Nevertheless, there are a few skills, or rather processes that I was able to learn/hone further:

  • Writing concept notes: Concept notes are short written pieces that flesh out a certain idea, be it a concept for an event, or a discussion forum, or a webinar series. They address the central questions that each project manager should ask themselves before attempting a project (Why? Who? When? Where? How?). I have written plenty of concept notes and they will lead to concrete action.
  • Managing ‘up’: Throughout my internship experiences, I have gotten better at signaling my own preferences and the things that I wanted to work on. This has particularly shown itself in this internship. I was able to work more on Stockholm+50 related tasks because I was proactively signaling to Ben that I would be interested. This ‘managing up’ (rather than down) is a skill I was able to hone.

Career Prospects in the UN

It was shocking to hear how many people in the UN are actually not full staff members, but working on short-term consultancy contracts.

Broadly speaking, there are the “Professional” (P) positions and “General Services” (G) positions. You are then basically like an international civil servant. In the professional category, there is P1 (lowest) to P5 (highest), after which the higher positions are given by appointment. One person working in the UN system told me that a P position is like the “golden handcuffs”. Once you have them, you won’t shake them off anymore. Why? Because the perks are great: You don’t have to pay income tax, you get a lot of social benefits, reimbursements of relocation costs and many other benefits.

However, these P positions are scarce and competition is fierce. Many work on consultancy contracts, which are usually only 3, 6 or 11 months in length. They also do not include social benefits or insurance benefits.

Thus, in order to advance in the UN, one has to be quite lucky indeed. It is normal to stay in consultancy contracts for several years, before landing a P position (if one opens, that is). After that, one also has to continue applying for the next-highest P position, there is no automatic promotion scheme.

Social Activities

My social life in Geneva has been blissful. I was lucky to have had the CSP network, a (largely female) group that is very active on hikes, trips and other activities.

Each weekend, I would do something, usually outdoors. My favorite activities were: Hiking in the mountains both in summer and in winter when there was already snow, bathing in the lake, Sauna, hosting dinners with friends, visiting places near Geneva like Annecy in France or Torino in Italy.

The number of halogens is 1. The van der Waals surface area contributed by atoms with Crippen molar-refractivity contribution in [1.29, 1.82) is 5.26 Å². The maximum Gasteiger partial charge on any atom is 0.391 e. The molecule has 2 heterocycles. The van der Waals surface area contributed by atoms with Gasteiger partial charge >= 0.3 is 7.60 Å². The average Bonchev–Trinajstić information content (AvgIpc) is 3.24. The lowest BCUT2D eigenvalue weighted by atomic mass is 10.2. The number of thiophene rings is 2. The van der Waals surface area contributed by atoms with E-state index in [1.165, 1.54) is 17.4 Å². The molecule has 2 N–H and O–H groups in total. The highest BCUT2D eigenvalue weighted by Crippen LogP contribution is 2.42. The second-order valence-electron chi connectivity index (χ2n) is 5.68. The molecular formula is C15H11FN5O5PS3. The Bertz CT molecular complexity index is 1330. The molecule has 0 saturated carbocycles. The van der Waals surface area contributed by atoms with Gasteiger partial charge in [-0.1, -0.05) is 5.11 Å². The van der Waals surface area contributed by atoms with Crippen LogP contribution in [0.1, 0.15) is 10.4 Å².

Learning French

Geneva is a francophone city and basically surrounded by France. It is easy to cross the border, either by walking, cycling or with the tram or bus. This gave me the perfect environment to dust off my school French again.

My expectations weren’t high: I hadn’t spoken French for over 5 years. Originally, my only goal was to be able to communicate with the waiter in a restaurant without making a fool out of myself. But after a while, I regained some confidence in speaking French again and this motivated to actually become more ambitious.

For the first 2-3 weeks, I didn’t speak French at all. But after a Youtube marathon of watching videos in French, I suddenly realized how much of what I had learnt in school was coming back. I found myself a French tutor with whom I have been meeting once a week to refresh my memory on grammar, pronunciation and basic expressions.

At the end of the first half of the internship, I was able to hold a conversation in French with a native speaker. Strangers would understand what I wanted (most of the time)! This was a huge confidence boost and I am keen in approaching fluency level. It would be a great asset to be able to master 4 languages (English, German, Mandarin and French).


Overall, this experience has been very rewarding and insightful. I achieved my main goal, which was to get a glimpse of what it’s like to work in an international organization.

One of my main takeaways however, is that I wouldn’t necessarily want to begin my career in the UN. I feel that I would be better off honing my skills somewhere outside of the UN, maybe in the private sector, or some other larger institutation that has good programmes for young graduates and professionals…

Further, I want to have seen some “real world” and get a good training before I eventually settle in the UN. It seems to be to be a bit like a one-way street: Once you enter the system, it is harder to get out of it again. So whilst this has been great as a first glimpse and impression, I wouldn’t want to pursue it as a career straight out of uni.

In sum, I am beyond grateful to the Carlo-Schmid-Programm and to everyone who has made this experience as positive as it has been! Looking forward to seeing how these 6 months will bear fruit in the coming years.